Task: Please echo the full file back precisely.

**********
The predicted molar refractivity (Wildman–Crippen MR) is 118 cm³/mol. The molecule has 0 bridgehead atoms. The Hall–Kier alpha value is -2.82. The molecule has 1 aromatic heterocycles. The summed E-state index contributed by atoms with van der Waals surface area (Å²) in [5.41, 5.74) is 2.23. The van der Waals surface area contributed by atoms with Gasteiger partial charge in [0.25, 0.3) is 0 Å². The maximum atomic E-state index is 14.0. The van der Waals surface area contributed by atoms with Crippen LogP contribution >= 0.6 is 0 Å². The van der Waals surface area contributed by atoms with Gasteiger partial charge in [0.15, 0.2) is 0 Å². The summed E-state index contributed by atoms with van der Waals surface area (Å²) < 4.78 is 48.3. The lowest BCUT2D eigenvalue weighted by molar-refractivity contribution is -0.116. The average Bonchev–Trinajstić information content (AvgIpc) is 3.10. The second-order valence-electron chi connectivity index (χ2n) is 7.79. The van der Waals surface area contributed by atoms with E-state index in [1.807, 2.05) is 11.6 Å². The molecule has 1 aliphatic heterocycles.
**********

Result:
The predicted molar refractivity (Wildman–Crippen MR) is 118 cm³/mol. The molecule has 0 bridgehead atoms. The Hall–Kier alpha value is -2.82. The molecule has 1 aromatic heterocycles. The summed E-state index contributed by atoms with van der Waals surface area (Å²) in [5.41, 5.74) is 2.23. The van der Waals surface area contributed by atoms with Gasteiger partial charge in [0.25, 0.3) is 0 Å². The maximum atomic E-state index is 14.0. The van der Waals surface area contributed by atoms with Crippen LogP contribution >= 0.6 is 0 Å². The van der Waals surface area contributed by atoms with Gasteiger partial charge in [0.15, 0.2) is 0 Å². The summed E-state index contributed by atoms with van der Waals surface area (Å²) < 4.78 is 48.3. The lowest BCUT2D eigenvalue weighted by molar-refractivity contribution is -0.116. The average Bonchev–Trinajstić information content (AvgIpc) is 3.10. The second-order valence-electron chi connectivity index (χ2n) is 7.79. The van der Waals surface area contributed by atoms with E-state index in [1.807, 2.05) is 11.6 Å². The molecule has 1 aliphatic heterocycles.